Pay to play? Donald J. Trump Foundation has 'dubious' and 'surprising' practices — report
A new analysis of the Donald J. Trump Foundation finds a pattern of inconsistency and some unusually sized donations, including donations to an NFL charity and Citizens United, a conservative non-profit organization.
Unlike the Clinton Foundation, which often receives a regular drubbing in the media, the Trump Foundation has been less scrutinized, except recently for an illegal contribution made to a Florida politician and for questionable expenditures.
Based on an analysis of the Trump Foundation’s 2014 filing of the IRS’s mandatory 990 Form, however, there is more to be explored.
Former Rolling Stone editor Rob Tannenbaum tweeted at length on Thursday, detailing what stood out to him about the 990 Form, such as a $100,000 donation to the Citizens United Foundation.
All charitable foundations have to file an annual 990PF. A 2014 990PF for the Donald J. Trump Foundation is here: https://t.co/YAsUJ9ZJ6f— Rob Tannenbaum (@tannenbaumr) September 15, 2016
Citizens United is a conservative non-profit organization best known for the 2010 US Supreme Court case on campaign finance, Citizens United v. FEC. The group was headed by David Bossie until 2016, when he took a leave of absence to become deputy campaign manager for the Trump presidential campaign.
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The case before the Supreme Court revolved around Citizens United wanting to its documentary, “Hillary: The Movie,” which was highly critical of the Democratic candidate. Under the McCain-Feingold law, corporations and unions are barred from paying for political ads made independently of candidate campaigns. A federal court had barred the organization from advertising its film, and appeals sent the case to the Supreme Court, where the government argued it had the power under the Constitution to prohibit the publication of books and movies if they were made or sold by corporations.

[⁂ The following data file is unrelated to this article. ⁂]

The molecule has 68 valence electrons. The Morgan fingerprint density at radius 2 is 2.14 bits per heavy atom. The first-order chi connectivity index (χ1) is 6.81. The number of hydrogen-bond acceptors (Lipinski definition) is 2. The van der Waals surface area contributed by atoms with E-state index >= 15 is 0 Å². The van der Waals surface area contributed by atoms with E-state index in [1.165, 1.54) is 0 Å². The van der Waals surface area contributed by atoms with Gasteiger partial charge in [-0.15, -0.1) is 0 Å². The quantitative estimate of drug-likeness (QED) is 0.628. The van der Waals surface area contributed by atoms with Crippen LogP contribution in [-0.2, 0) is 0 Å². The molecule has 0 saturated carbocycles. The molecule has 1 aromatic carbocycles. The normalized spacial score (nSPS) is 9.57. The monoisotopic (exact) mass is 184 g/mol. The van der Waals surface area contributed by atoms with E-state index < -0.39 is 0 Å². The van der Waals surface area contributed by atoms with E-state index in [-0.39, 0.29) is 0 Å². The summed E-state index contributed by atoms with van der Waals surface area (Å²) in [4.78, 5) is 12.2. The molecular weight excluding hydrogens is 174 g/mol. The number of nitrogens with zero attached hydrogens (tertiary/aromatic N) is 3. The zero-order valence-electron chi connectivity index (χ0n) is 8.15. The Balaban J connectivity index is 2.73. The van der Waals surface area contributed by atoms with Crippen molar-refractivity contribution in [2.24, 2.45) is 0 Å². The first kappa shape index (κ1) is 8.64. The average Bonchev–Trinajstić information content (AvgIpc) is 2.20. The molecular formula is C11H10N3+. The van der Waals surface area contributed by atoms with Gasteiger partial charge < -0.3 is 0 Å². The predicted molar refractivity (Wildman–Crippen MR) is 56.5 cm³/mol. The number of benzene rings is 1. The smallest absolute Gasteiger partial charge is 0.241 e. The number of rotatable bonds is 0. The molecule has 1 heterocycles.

On January 21, 2010, the Supreme Court overturned the provision of McCain-Feingold barring corporations and unions from paying for political ads made independently of candidate campaigns.
The Trump Foundation gave also $10,000 to the New York Jets Foundation, a charity associated with NFL team owned by Woody Johnson, a prominent GOP fundraiser who has been raising money for Trump’s 2016 campaign. That move would violate IRS rules, according to Tannenbaum.
I'm on the board of a very small foundation, and the IRS rules are very clear: you cannot give money to a charity if that gift benefits you.— Rob Tannenbaum (@tannenbaumr) September 15, 2016
Further analysis found five board members listed were Donald Trump, Sr.; Donald Trump, Jr; Eric Trump, Ivanka Trump and Alan Weisselberg, who each spent 30 minutes per week on the foundation to distribute half-a-million in charitable donations.
It takes way more than 2 1/2 hours per week to manage a foundation that gives away upwards of a half million. It's a signed IRS return...— Rob Tannenbaum (@tannenbaumr) September 15, 2016
From the 990 Form filed in 2013, it was discovered that Trump didn’t actually donate to his own foundation, but accepted gifts from others such as Richard Ebers, who donated $435,832. Ebers makes his money by selling entry to elite events to big-spending clients. The donation could be seen as a pay-to-play.
The investigations continue.
Sent this to @realDonaldTrump spox, to ask how he will fulfill promise to give $5M if assured Pres. Obama born in US pic.twitter.com/Uc751PeGrl— David Fahrenthold (@Fahrenthold) September 16, 2016
I've now called 338 charities, looking for proof @realDonaldTrump gives his own $ to charity. Haven't found much. pic.twitter.com/BrDCGO5pO7— David Fahrenthold (@Fahrenthold) September 16, 2016